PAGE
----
Last month, I wrote about history as being something like a puzzle. We have to gather all the jagged pieces and then put them together to see the big picture, so to speak. Thanks to the devoted work and research of a number of people in Central Louisiana who have volunteered their time, effort and labor, we are beginning to find out more about the historic resting place of some of the leaders and citizens of our past in Rapides Cemetery.
Mayor Clarence Fields and the city government of Pineville, Father Chad Partain, Bobby Hynson and many local volunteers, as well as even a few local companies, have worked tirelessly for the past more than a year on cleaning and surveying the cemetery grounds. It is a hard task in cold and hot Louisiana weather. The cemetery appears to trace back to the late 1700’s or perhaps a little after. The exact date is unknown. It was placed near or on the original Post on the Rapides. It started as a trading post at the beginning of the rapids on the Red River. From this post, Alexandria and Pineville began, and the site is currently listed on the National Historic Register. The Historical Association of Central Louisiana, its members and board of directors have thrown their support to the cleaning and restoration of the cemetery.
I am not going to dwell on its known history at this time. There is more to find out. Many mysteries remain to be solved. We need to uncover more facts; put more pieces of the puzzle together. Several families represented have streets named after them in Central Louisiana. A General is buried there as well as the founder of Alexandria, Alexander Fulton, though his grave is yet to be located.
One of things that needs to be found is a book or booklet on a survey done by and published by the Daughters of the American Revolution in 1922. We have been unable to locate a copy. Have you seen or know of this study? In your family’s past are there records or information about the Rapides Cemetery? Anything that can fill in some of the missing links in this long progression of time would be most helpful. Additionally, we can assume that part of the original cemetery land was washed away by the Red River over time, and that the levee covers a section of it.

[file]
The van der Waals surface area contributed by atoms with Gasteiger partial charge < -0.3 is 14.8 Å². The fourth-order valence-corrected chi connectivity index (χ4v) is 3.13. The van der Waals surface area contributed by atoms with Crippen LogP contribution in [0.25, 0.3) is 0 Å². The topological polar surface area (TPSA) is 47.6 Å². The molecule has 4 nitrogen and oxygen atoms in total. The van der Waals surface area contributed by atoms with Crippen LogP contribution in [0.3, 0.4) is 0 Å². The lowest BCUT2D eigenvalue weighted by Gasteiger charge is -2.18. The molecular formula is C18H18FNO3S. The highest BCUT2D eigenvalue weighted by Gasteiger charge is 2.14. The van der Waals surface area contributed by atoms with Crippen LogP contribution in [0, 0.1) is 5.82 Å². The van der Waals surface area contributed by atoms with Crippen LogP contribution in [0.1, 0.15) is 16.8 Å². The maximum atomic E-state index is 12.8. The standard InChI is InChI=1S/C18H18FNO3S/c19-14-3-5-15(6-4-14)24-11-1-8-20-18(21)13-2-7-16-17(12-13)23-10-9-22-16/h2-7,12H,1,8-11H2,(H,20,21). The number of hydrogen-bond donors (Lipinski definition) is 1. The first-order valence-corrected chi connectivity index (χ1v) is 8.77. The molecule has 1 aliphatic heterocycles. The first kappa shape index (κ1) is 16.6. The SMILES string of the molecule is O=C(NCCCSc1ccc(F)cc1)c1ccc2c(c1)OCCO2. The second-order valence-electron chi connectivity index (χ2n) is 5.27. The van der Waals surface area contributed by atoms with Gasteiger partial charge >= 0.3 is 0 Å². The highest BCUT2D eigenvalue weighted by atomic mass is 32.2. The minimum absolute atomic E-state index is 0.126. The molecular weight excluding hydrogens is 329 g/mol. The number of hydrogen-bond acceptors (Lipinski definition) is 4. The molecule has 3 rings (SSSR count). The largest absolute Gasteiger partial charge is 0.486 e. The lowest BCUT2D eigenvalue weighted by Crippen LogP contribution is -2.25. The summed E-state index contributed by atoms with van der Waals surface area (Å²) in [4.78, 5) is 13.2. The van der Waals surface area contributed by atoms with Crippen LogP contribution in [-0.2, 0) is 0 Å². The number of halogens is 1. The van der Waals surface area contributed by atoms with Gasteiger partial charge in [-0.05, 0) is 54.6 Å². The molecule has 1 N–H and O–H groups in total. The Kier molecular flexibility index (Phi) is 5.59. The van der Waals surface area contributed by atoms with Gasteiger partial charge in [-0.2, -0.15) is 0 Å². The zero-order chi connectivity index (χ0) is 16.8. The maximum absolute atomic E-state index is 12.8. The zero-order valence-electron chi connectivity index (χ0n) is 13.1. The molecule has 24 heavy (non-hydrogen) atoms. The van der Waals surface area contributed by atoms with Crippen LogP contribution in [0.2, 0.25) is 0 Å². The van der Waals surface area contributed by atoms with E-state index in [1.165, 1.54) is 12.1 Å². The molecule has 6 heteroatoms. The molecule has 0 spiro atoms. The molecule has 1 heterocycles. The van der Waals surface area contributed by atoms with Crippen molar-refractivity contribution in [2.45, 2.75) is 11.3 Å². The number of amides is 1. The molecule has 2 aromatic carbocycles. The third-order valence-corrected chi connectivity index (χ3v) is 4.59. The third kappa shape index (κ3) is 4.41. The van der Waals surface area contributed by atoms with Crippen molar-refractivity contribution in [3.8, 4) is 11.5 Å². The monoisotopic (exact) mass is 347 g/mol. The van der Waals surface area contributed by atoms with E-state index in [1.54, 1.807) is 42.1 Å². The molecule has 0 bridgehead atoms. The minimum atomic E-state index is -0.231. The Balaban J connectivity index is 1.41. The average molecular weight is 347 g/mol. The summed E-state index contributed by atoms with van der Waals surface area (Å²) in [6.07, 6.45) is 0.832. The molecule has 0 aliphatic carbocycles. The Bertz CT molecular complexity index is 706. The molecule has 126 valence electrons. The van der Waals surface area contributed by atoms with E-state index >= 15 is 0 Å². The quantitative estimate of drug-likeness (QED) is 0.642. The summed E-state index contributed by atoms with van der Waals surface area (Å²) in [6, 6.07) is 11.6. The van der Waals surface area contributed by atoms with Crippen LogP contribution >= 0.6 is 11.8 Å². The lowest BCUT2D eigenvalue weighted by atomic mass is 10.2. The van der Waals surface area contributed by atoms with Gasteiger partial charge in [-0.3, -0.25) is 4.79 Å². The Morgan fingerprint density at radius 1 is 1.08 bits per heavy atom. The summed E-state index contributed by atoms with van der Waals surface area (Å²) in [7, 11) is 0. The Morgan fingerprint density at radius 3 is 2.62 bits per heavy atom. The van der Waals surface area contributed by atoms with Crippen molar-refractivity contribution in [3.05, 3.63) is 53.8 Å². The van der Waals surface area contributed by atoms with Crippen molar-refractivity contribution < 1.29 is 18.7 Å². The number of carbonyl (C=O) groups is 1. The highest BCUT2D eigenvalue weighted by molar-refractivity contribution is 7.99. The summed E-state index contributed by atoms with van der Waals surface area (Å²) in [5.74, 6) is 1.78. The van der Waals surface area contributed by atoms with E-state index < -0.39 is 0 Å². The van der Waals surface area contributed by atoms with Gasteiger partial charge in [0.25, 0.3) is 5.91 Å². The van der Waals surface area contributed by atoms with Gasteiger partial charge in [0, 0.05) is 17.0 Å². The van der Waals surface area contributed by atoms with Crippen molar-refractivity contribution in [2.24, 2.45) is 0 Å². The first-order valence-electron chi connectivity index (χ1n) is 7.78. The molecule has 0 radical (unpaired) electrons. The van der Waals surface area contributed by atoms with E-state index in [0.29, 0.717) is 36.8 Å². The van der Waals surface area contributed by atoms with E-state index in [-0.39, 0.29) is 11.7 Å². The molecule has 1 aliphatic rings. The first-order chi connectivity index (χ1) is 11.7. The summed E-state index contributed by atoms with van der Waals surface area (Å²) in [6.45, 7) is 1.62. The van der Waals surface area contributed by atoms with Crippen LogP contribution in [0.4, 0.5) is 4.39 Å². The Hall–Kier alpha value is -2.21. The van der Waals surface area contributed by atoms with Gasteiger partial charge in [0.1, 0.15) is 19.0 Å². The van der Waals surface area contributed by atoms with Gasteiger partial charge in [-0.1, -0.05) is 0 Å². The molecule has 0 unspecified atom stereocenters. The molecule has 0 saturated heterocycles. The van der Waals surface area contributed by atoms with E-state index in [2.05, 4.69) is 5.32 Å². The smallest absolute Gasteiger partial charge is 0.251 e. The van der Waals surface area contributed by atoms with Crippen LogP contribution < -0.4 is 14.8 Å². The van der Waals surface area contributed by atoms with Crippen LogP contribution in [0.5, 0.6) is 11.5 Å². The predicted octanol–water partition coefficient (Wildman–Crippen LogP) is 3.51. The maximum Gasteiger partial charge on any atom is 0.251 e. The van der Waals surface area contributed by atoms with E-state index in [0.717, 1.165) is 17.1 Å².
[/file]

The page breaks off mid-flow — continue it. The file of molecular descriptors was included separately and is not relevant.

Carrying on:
Do you have any old photographs of the area? That would help in the work tremendously. The older, the better! The grave stones and monuments are in the process of being restored to their former splendor. Trees have been pruned or removed. The ornamental iron work rivals that of the graveyards of New Orleans. The inscriptions on the monuments tell a story of this area’s past. Many unmarked graves have been located. Over the years, some restoration has been done, but I believe that this current project will hopefully uncover more of the pieces of this puzzle.
Many articles and books have chronicled the history of the Rapides Cemetery. Let’s see if we can come up with more information. Remember, if you stand back and look at this resting place, it is where it all began. Names like Wells, Fulton, Meullion, Bogan, Bringhurst, Poussin, Casson, Graham, Hynson, Baillio, Scallon and Hunter are all there. Some of their descendants are still in Central Louisiana today!
I have included some photographs of several tombstones as they stand today. You really have to walk the grounds to feel the tremendous history of Alexandria and Pineville that began several hundred years ago on that place on the Red River at the foot of the lower rapids.
If you have any information, contact a member of the Historical Association of Central Louisiana or send me an e-mail at email@example.com. Oh, and take time to walk through the Rapides Cemetery and imagine the history that resides there.